I think the average exit velocity is skewed a little because, like Votto, Peraza is willing to “give up” hard contact in certain situations. Where Peraza is frustrating is that sometimes he is a little too willing to give up hard contact on balls out of the zone, whereas Votto seems like he sticks to borderline pitches in strikeout situations.

    That said, I see no reason his power can’t continue to develop. His HRs were not strictly GABP-specials…he hit several fairly prodigious home runs last year, and out of his 22 homeruns, 7 have came out of pitcher friendly stadiums (2 @ Target, 2 @ Petco, 1 @ SunTrust, PNC and Nationals)

  12. Doug Gray

    Jose Peraza isn’t demonstrably any faster than Scott Schebler or Phillip Ervin.

    • wkuchad

      Really? I’ll take your word on this, but it was mentioned (during broadcasts and in comments) multiple times last year that he would be fastest on the team if not for Hamilton.

      However, regarding broadcasts, guess I need to consider the source. 🙂

    • Matt Wilkes

      Yeah, Peraza definitely has above-average speed, but it’s not elite. Statcast has his max. sprint speed from 2018 at 28.8 feet per second.

      Peraza is faster, but Schebler and Ervin aren’t far behind:

      Schebler: 27.7 ft/s
      Ervin: 28.0 ft/s

      For reference, league average is 27.0 ft/s.

      • Doug Gray

        Home-to-first times: Peraza and Ervin are tied. Schebler isn’t behind by a tenth of a second. Sprint speed, for me, isn’t as accurate as the 90-foot split.

    • Streamer88

      Sorry Doug for my ignorance but are home to first times standardized righties and lefties? Schebler still being slower to first tells me Peraza is demonstrably faster…

  13. Original CP

    Have you seen sprinters before? Do they worry about gaining muscle?

    So long as Peraza comes in lean, it doesn’t matter.

    • David

      Sprinters (real sprinters) have great twitch muscle reflex. You are born with it. You can train it up, but it’s not something you can learn.

      I think Schebler is pretty fast, and so is Puig.
      Don’t know how fast Peraza is in comparison. And then there is “outfield speed” and sprinter’s speed. Cesar Geronimo, CF for the BRM, had great outfield speed (long strides) but didn’t have great “twitchy” base runners speed.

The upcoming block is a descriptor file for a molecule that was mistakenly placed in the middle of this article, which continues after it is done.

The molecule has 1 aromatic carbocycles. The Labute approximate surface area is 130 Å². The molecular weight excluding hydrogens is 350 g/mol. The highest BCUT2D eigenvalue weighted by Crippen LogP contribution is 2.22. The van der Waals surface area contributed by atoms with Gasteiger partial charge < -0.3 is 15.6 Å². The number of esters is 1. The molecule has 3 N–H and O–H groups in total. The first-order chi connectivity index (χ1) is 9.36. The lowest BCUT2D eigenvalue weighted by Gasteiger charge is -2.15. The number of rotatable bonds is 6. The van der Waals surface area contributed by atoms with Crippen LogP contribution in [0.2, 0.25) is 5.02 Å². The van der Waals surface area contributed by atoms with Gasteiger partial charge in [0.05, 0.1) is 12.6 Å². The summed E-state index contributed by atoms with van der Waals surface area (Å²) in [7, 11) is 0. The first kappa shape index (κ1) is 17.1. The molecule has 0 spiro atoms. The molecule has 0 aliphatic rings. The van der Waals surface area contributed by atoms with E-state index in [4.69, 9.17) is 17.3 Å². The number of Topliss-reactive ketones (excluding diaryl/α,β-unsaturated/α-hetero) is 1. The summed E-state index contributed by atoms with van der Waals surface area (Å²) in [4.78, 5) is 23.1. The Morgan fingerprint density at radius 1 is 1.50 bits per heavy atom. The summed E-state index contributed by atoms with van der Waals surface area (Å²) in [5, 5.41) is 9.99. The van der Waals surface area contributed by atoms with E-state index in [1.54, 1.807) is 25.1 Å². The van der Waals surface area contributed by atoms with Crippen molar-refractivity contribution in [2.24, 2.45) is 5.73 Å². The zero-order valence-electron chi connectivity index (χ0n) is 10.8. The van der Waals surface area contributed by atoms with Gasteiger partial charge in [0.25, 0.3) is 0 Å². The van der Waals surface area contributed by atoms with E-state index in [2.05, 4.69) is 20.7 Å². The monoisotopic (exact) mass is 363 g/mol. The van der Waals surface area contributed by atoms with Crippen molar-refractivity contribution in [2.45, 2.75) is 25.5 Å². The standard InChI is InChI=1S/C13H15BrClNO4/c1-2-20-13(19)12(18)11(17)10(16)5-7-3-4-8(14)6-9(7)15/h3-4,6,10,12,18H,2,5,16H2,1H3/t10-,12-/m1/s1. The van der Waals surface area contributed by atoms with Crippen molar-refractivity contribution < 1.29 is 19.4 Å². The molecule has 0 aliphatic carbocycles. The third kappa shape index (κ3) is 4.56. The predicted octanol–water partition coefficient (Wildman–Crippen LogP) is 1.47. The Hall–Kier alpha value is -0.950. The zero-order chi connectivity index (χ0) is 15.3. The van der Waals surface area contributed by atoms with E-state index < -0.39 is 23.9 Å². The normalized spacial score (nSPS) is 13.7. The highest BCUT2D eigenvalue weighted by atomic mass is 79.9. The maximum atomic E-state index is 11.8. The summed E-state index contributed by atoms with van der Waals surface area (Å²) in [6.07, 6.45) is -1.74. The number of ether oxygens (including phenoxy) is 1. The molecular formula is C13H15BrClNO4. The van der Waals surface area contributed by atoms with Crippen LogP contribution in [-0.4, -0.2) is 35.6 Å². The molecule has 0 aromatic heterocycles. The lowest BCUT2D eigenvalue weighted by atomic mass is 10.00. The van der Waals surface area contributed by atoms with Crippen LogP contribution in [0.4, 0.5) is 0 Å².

• CP

      Yeah, we’re not talking about what distinguishes elite sprinters versus good sprinters. The point is that muscle is not the enemy of speed or agility. You can look up and down any sport which relies on short-burst of speed (sprinters, NFL, NBA, Hockey), and the people competing at the top are bigger,stronger, and faster (yes, some of these sports have an endurance element as well). The average NFL CB is something like 193 lbs, and requires much more agility than a MLB SS over the course of a game.

      Only the old men watching the MLB are stressing out over a 6 ft, 195lb SS putting on muscle. Now, if Peraza was putting on substantial bodyweight or fat, it is another story. If he keeps that BF % low, its unlikely he’ll suddenly be too big to play SS. People comparing him to Suarez is weird…Suarez is one inch shorter and has 20 lbs on him.

  14. Matt Wilkes

    Was able to dig into some more tape of his swing tonight and tried to compare more similar pitch locations and swings to pick out the differences. I’ll admit I definitely fell into the trap of cherry picking video to suit my point the first time around. Appreciate you pointing that out. Updated post should go up shortly.

    • Matt Wilkes

      Thank you. Always up to hear any constructive criticism! We’d all love to get it right the first time, but it doesn’t always happen. Glad the new video illustrated my point a bit better.

  15. doctor

    Well, I hope Winker is also mentally preparing to be batting 7th most days or maybe 8th(if for some crazy reason Reds do get Realmuto). Assuming a Winker/Schebler/Puig OF, and the infield offense is still status quo, not sure how Winker bats any higher than 7th at least initially in the season. Hopefully, he is over his injury and hits like last year plus shows a bit more powoer and forces Reds to consider it.

    • wkuchad

      If we get Realmuto, then I would bat either Schebler or Kemp (whichever is playing that day) 8th. Solid lineup when that’s your #8 hitter.

  16. doctor

    As others have posted, hopefully the Peraza’s new power is legit/sustainable but also concerned if he has bulked too much in trying to add strength and then having it impact him on defense, as I have seen implied about Suarez.